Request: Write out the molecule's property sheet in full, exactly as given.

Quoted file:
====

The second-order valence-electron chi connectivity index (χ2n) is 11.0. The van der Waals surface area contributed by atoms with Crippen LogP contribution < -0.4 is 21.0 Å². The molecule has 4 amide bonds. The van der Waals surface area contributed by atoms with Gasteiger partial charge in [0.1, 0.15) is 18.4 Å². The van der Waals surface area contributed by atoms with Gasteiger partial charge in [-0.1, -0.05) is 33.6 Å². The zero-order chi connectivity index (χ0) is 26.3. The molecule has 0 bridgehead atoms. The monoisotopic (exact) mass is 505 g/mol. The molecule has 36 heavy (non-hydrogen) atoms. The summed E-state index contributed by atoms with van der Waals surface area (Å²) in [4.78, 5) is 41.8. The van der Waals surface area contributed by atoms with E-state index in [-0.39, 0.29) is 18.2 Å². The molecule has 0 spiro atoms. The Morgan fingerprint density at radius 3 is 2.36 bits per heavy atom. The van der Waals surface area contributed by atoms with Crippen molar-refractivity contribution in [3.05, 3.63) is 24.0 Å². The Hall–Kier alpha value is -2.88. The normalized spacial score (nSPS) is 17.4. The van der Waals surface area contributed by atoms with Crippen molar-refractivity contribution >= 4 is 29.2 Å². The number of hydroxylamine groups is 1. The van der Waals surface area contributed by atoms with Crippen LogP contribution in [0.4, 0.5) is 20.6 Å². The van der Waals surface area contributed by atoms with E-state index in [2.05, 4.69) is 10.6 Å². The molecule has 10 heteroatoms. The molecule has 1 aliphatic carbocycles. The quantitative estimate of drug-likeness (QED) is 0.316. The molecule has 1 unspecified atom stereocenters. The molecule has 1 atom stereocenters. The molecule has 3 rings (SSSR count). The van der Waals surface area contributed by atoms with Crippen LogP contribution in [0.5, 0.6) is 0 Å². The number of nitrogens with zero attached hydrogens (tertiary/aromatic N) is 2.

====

The second-order valence-electron chi connectivity index (χ2n) is 11.0. The van der Waals surface area contributed by atoms with Crippen LogP contribution < -0.4 is 21.0 Å². The molecule has 4 amide bonds. The van der Waals surface area contributed by atoms with Gasteiger partial charge in [0.1, 0.15) is 18.4 Å². The van der Waals surface area contributed by atoms with Gasteiger partial charge in [-0.1, -0.05) is 33.6 Å². The zero-order chi connectivity index (χ0) is 26.3. The molecule has 0 bridgehead atoms. The monoisotopic (exact) mass is 505 g/mol. The molecule has 36 heavy (non-hydrogen) atoms. The summed E-state index contributed by atoms with van der Waals surface area (Å²) in [4.78, 5) is 41.8. The van der Waals surface area contributed by atoms with E-state index in [-0.39, 0.29) is 18.2 Å². The molecule has 0 spiro atoms. The Morgan fingerprint density at radius 3 is 2.36 bits per heavy atom. The van der Waals surface area contributed by atoms with Crippen molar-refractivity contribution in [3.05, 3.63) is 24.0 Å². The Hall–Kier alpha value is -2.88. The normalized spacial score (nSPS) is 17.4. The van der Waals surface area contributed by atoms with Crippen molar-refractivity contribution >= 4 is 29.2 Å². The number of hydroxylamine groups is 1. The van der Waals surface area contributed by atoms with Crippen LogP contribution in [0.4, 0.5) is 20.6 Å². The van der Waals surface area contributed by atoms with E-state index in [2.05, 4.69) is 10.6 Å². The molecule has 10 heteroatoms. The molecule has 1 aliphatic carbocycles. The quantitative estimate of drug-likeness (QED) is 0.316. The molecule has 1 unspecified atom stereocenters. The molecule has 1 atom stereocenters. The molecule has 3 rings (SSSR count). The van der Waals surface area contributed by atoms with Crippen LogP contribution in [0.5, 0.6) is 0 Å². The number of nitrogens with zero attached hydrogens (tertiary/aromatic N) is 2.